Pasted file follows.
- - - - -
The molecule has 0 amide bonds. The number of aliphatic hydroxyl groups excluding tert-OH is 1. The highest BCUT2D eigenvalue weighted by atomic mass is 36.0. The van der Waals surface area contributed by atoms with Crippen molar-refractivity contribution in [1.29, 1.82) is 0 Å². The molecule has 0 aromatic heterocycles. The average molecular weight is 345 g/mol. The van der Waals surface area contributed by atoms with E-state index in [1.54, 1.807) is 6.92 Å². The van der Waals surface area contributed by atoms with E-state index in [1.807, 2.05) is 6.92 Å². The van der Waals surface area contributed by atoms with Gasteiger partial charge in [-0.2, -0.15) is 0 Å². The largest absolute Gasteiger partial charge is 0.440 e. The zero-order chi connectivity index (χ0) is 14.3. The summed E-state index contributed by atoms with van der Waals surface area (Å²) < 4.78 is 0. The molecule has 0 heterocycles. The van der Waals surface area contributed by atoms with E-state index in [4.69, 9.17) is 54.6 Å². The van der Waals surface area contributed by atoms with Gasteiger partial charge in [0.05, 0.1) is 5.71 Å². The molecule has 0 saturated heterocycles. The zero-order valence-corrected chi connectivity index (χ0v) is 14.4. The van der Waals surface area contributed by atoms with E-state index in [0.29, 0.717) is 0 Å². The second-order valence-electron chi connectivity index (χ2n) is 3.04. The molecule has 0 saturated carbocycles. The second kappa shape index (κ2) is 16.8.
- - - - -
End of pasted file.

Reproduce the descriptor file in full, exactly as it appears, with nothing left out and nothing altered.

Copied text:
The molecule has 0 amide bonds. The number of aliphatic hydroxyl groups excluding tert-OH is 1. The highest BCUT2D eigenvalue weighted by atomic mass is 36.0. The van der Waals surface area contributed by atoms with Crippen molar-refractivity contribution in [1.29, 1.82) is 0 Å². The molecule has 0 aromatic heterocycles. The average molecular weight is 345 g/mol. The van der Waals surface area contributed by atoms with E-state index in [1.54, 1.807) is 6.92 Å². The van der Waals surface area contributed by atoms with E-state index in [1.807, 2.05) is 6.92 Å². The van der Waals surface area contributed by atoms with Gasteiger partial charge in [-0.2, -0.15) is 0 Å². The largest absolute Gasteiger partial charge is 0.440 e. The zero-order chi connectivity index (χ0) is 14.3. The summed E-state index contributed by atoms with van der Waals surface area (Å²) < 4.78 is 0. The molecule has 0 heterocycles. The van der Waals surface area contributed by atoms with E-state index in [4.69, 9.17) is 54.6 Å². The van der Waals surface area contributed by atoms with Gasteiger partial charge in [0.05, 0.1) is 5.71 Å². The molecule has 0 saturated heterocycles. The zero-order valence-corrected chi connectivity index (χ0v) is 14.4. The van der Waals surface area contributed by atoms with E-state index in [0.29, 0.717) is 0 Å². The second-order valence-electron chi connectivity index (χ2n) is 3.04. The molecule has 0 saturated carbocycles. The second kappa shape index (κ2) is 16.8.